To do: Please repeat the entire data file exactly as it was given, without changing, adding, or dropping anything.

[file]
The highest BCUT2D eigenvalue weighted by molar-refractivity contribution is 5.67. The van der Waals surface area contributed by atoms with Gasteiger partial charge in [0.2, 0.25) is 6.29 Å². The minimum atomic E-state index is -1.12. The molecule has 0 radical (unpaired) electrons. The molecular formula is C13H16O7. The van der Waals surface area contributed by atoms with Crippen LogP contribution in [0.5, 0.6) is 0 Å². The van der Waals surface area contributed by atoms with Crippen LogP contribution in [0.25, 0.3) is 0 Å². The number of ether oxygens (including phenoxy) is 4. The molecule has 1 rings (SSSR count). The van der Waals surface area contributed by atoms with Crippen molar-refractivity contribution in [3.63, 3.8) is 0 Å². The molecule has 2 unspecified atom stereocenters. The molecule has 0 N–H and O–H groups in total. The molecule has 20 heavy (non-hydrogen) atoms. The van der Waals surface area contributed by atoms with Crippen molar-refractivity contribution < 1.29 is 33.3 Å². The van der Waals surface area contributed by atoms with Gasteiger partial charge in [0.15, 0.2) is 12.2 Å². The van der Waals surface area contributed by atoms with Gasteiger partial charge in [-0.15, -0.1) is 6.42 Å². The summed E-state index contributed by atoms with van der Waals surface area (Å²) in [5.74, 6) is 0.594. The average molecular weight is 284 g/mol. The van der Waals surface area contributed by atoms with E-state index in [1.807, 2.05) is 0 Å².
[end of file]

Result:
The highest BCUT2D eigenvalue weighted by molar-refractivity contribution is 5.67. The van der Waals surface area contributed by atoms with Gasteiger partial charge in [0.2, 0.25) is 6.29 Å². The minimum atomic E-state index is -1.12. The molecule has 0 radical (unpaired) electrons. The molecular formula is C13H16O7. The van der Waals surface area contributed by atoms with Crippen LogP contribution in [0.5, 0.6) is 0 Å². The van der Waals surface area contributed by atoms with Crippen LogP contribution in [0.25, 0.3) is 0 Å². The number of ether oxygens (including phenoxy) is 4. The molecule has 1 rings (SSSR count). The van der Waals surface area contributed by atoms with Crippen molar-refractivity contribution in [3.63, 3.8) is 0 Å². The molecule has 2 unspecified atom stereocenters. The molecule has 0 N–H and O–H groups in total. The molecule has 20 heavy (non-hydrogen) atoms. The van der Waals surface area contributed by atoms with Crippen molar-refractivity contribution < 1.29 is 33.3 Å². The van der Waals surface area contributed by atoms with Gasteiger partial charge in [0.15, 0.2) is 12.2 Å². The van der Waals surface area contributed by atoms with Gasteiger partial charge in [-0.15, -0.1) is 6.42 Å². The summed E-state index contributed by atoms with van der Waals surface area (Å²) in [5.74, 6) is 0.594. The average molecular weight is 284 g/mol. The van der Waals surface area contributed by atoms with E-state index in [1.807, 2.05) is 0 Å².